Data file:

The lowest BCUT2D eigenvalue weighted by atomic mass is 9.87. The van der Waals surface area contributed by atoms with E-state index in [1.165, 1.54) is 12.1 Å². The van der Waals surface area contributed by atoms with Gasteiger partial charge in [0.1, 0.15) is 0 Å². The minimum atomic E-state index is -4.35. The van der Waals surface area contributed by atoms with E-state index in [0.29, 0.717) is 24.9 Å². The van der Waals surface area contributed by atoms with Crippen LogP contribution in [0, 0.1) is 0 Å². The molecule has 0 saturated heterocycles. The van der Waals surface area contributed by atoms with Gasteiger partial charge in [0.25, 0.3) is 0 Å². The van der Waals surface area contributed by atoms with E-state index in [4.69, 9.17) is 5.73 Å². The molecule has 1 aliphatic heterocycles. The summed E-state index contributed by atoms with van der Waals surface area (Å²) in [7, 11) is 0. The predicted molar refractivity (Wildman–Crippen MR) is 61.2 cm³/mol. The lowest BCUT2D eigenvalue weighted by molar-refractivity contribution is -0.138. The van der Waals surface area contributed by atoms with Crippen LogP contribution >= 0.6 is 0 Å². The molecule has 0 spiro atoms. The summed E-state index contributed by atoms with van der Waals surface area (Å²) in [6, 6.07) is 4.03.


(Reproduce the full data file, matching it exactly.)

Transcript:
The lowest BCUT2D eigenvalue weighted by atomic mass is 9.87. The van der Waals surface area contributed by atoms with E-state index in [1.165, 1.54) is 12.1 Å². The van der Waals surface area contributed by atoms with Gasteiger partial charge in [0.1, 0.15) is 0 Å². The minimum atomic E-state index is -4.35. The van der Waals surface area contributed by atoms with E-state index in [0.29, 0.717) is 24.9 Å². The van der Waals surface area contributed by atoms with Crippen LogP contribution in [0, 0.1) is 0 Å². The molecule has 0 saturated heterocycles. The van der Waals surface area contributed by atoms with Gasteiger partial charge in [0.25, 0.3) is 0 Å². The van der Waals surface area contributed by atoms with E-state index in [4.69, 9.17) is 5.73 Å². The molecule has 1 aliphatic heterocycles. The summed E-state index contributed by atoms with van der Waals surface area (Å²) in [7, 11) is 0. The predicted molar refractivity (Wildman–Crippen MR) is 61.2 cm³/mol. The lowest BCUT2D eigenvalue weighted by molar-refractivity contribution is -0.138. The van der Waals surface area contributed by atoms with Crippen LogP contribution >= 0.6 is 0 Å². The molecule has 0 spiro atoms. The summed E-state index contributed by atoms with van der Waals surface area (Å²) in [6, 6.07) is 4.03.